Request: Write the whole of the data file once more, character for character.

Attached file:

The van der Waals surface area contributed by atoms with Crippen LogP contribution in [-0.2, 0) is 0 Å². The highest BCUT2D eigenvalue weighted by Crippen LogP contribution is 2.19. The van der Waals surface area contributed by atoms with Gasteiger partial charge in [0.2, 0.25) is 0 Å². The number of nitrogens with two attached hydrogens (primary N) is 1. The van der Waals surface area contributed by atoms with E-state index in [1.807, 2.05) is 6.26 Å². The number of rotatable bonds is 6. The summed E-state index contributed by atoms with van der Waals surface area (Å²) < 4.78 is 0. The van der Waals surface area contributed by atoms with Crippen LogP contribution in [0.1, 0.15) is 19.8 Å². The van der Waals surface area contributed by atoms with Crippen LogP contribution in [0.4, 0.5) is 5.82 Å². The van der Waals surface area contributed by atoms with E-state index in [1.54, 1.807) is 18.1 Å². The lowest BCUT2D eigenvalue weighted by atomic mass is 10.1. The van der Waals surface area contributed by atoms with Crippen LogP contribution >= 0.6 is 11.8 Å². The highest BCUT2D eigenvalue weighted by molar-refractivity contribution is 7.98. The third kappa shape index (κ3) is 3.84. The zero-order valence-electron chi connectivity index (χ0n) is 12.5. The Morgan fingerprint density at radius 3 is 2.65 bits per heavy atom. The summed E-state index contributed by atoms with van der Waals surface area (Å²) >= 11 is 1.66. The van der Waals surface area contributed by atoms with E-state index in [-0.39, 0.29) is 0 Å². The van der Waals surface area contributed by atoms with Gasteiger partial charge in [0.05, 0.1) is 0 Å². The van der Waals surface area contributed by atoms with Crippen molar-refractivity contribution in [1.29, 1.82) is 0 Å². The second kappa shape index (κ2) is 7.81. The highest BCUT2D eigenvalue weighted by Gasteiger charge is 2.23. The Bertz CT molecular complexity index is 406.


The van der Waals surface area contributed by atoms with Crippen LogP contribution in [-0.2, 0) is 0 Å². The highest BCUT2D eigenvalue weighted by Crippen LogP contribution is 2.19. The van der Waals surface area contributed by atoms with Gasteiger partial charge in [0.2, 0.25) is 0 Å². The number of nitrogens with two attached hydrogens (primary N) is 1. The van der Waals surface area contributed by atoms with E-state index in [1.807, 2.05) is 6.26 Å². The number of rotatable bonds is 6. The summed E-state index contributed by atoms with van der Waals surface area (Å²) < 4.78 is 0. The van der Waals surface area contributed by atoms with Crippen LogP contribution in [0.1, 0.15) is 19.8 Å². The van der Waals surface area contributed by atoms with Crippen LogP contribution in [0.4, 0.5) is 5.82 Å². The van der Waals surface area contributed by atoms with E-state index in [1.54, 1.807) is 18.1 Å². The lowest BCUT2D eigenvalue weighted by atomic mass is 10.1. The van der Waals surface area contributed by atoms with Crippen LogP contribution >= 0.6 is 11.8 Å². The highest BCUT2D eigenvalue weighted by molar-refractivity contribution is 7.98. The third kappa shape index (κ3) is 3.84. The zero-order valence-electron chi connectivity index (χ0n) is 12.5. The Morgan fingerprint density at radius 3 is 2.65 bits per heavy atom. The summed E-state index contributed by atoms with van der Waals surface area (Å²) >= 11 is 1.66. The van der Waals surface area contributed by atoms with E-state index in [-0.39, 0.29) is 0 Å². The van der Waals surface area contributed by atoms with Gasteiger partial charge in [0.05, 0.1) is 0 Å². The van der Waals surface area contributed by atoms with Crippen molar-refractivity contribution in [1.29, 1.82) is 0 Å². The second kappa shape index (κ2) is 7.81. The highest BCUT2D eigenvalue weighted by Gasteiger charge is 2.23. The Bertz CT molecular complexity index is 406.